Wednesday – Picking up veg from Linscombe Farm and soaking urid dhal and idly rice
Driving down back roads to Linscombe Farm from Exeter St David’s station. The windscreen wipers sliding from side to side. Dribbling rain smudging the windows. We drive down a narrow road, stopping to ask a woman walking her dog in the rain directions to the farm. Still can remember her face. The kind of lady who could tell you lots interesting stories about her life.
We make it to the farm. Red soil gravel and rain. Dad knocks on the door. A dog barks. We see a jack russell and a cat snuggled up in deep wooden boxes. The dog doesn’t get up but just barks as to say ‘someone is here guys’. Helen’s husband calls to Helen and we get invited in. Tea and a chat before we collect the veg. 18kg potatoes, 4kg toms, garlic, chilli and ginger. So many wonderful colours.
We then drive home and unpack. Before bed, I help dad measure and wash urid dhal and idly rice in prep for grinding on Thursday. The kitchen is beginning to get swamped.
Thursday and Friday – grinding and cooking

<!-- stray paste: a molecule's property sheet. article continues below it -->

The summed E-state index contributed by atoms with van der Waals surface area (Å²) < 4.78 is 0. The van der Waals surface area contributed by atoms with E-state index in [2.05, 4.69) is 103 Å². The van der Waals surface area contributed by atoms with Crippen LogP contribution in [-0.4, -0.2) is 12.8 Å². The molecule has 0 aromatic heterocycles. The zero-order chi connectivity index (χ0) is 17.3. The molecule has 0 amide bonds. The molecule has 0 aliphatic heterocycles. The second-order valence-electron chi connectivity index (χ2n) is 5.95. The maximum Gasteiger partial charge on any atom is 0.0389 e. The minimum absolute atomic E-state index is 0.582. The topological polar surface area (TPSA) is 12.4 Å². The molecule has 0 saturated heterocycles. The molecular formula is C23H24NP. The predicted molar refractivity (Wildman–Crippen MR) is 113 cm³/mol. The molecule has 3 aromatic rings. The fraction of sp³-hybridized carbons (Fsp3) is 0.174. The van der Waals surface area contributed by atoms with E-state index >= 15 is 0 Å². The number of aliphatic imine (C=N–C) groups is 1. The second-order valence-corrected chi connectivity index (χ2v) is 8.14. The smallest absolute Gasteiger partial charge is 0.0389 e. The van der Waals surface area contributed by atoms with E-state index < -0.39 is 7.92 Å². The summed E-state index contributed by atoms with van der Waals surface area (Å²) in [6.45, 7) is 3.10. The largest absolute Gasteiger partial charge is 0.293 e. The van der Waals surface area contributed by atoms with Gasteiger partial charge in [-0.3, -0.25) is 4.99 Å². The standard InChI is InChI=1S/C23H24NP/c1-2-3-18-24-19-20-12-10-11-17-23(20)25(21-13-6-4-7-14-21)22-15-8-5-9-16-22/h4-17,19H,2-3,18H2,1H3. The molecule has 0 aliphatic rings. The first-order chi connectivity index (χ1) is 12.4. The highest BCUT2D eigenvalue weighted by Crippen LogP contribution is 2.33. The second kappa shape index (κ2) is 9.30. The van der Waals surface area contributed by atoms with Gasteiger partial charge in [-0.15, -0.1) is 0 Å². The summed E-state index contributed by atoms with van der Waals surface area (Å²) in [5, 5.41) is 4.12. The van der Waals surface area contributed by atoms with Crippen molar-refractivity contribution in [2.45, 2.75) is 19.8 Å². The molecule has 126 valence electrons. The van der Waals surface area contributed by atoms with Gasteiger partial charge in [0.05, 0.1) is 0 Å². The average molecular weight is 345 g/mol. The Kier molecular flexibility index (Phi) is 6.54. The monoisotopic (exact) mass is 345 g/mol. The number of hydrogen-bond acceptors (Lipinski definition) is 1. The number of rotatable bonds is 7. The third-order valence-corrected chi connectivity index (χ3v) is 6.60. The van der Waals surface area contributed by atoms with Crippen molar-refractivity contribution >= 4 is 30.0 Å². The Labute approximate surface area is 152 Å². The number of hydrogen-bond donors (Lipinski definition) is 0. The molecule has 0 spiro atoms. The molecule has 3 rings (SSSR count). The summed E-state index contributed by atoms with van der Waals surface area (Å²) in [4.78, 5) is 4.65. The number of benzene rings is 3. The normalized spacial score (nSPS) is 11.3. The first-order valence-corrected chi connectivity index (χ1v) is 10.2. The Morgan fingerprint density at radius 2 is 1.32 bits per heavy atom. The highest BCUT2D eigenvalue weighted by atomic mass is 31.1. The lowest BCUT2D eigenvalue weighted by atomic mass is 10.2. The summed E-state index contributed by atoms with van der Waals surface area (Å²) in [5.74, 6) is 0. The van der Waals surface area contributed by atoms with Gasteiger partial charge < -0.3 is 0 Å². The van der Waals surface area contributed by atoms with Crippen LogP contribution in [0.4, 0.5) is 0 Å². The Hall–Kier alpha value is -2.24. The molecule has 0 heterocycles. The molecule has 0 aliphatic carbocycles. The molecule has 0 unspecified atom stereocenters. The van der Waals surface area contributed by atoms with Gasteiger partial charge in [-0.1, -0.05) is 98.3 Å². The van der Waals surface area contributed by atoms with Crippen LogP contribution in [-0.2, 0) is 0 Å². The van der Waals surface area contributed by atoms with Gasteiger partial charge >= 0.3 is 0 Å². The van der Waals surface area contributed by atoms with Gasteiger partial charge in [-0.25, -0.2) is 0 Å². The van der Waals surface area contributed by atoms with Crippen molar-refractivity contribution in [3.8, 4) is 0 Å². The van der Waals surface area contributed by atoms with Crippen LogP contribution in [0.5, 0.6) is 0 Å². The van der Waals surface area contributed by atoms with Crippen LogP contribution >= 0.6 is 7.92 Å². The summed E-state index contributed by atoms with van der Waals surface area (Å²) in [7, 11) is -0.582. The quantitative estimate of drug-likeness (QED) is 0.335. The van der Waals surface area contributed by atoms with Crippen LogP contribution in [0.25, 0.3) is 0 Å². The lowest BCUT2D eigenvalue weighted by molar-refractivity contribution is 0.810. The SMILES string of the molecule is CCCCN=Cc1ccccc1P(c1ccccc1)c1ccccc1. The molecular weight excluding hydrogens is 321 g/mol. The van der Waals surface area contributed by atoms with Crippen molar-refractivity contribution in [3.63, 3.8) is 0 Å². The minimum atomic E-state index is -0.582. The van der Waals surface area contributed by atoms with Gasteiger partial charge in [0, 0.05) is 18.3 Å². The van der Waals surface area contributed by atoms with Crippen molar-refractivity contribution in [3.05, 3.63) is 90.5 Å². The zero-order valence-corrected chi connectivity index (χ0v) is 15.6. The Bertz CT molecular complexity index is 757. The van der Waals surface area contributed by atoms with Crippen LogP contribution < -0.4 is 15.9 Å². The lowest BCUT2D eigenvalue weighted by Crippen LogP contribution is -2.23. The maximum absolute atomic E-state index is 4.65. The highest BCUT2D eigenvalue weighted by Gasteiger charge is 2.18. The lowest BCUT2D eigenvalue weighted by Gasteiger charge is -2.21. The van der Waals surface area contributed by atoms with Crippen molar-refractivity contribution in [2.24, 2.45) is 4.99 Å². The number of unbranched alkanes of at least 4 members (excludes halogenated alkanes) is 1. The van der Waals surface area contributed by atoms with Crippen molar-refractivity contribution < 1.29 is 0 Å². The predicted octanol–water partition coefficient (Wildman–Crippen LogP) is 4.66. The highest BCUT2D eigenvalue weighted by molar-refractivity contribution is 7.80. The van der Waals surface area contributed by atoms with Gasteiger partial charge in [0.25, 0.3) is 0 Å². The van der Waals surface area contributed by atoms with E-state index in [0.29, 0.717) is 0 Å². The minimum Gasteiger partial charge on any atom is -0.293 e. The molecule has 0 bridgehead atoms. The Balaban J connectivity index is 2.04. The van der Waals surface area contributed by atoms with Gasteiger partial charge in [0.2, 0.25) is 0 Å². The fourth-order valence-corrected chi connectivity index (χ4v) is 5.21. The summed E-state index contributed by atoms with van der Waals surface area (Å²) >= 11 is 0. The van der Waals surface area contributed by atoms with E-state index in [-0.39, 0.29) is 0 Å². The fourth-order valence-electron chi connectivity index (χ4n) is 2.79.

Most of Thursday was taken up by grinding urid dhal and idli rice. It was our first proper time using our 2 litre dosa grinder and with a lot of trial and error we completed grinding by 6pm and put the batter in large buckets upstairs on my window sill to ferment.
After grinding we began to cut onions, garlic, tomatoes and ginger. Teary eyes and sore nails. 9 kilo’s of potatoes washed and peeled. A long process. Dad was in charge of the cooking and I did most of the prep. With a little reggae music and cider we managed to complete the cooking.
Saturday – Market day
My motto is once you try something first the second time is always easier. Woke up at 4:30am. Dad was still asleep! Dad is alway the early riser getting up at 5am every morning. Must be an Indian gene.
Anyways we got ready, walked and fed dogs, finished packing the van and chucked the dogs into the garden with there new doggy play house to sleep in. We were off by 6:30am.
Driving down the M5 the sun kept blinding us. It’s deep oranges, reds and yellows, danced behind the clouds peeping out to annoy us every so often. It was a long 2 ½ hour drive but we got to Bath by 9am. After a little struggle putting up the gazebo snuggled inbetween two other tents (BBQ Pulled Beef and Cajun food) and a little madness we were ready to roll.
Then came our first glitch, the sticking. With the dosa batter sticking on the pans, dad started getting frustrated. But after about 10 stuck dosa’s, the pans were more or less ok.
Reggae playing on the stereo from the next door tent, groups of people passing through, the next door stall owner who kept calling me grandma, lots of freshly made lemon juice, mouth watering smells and lots of laughs with customers we were slowly starting to settle in.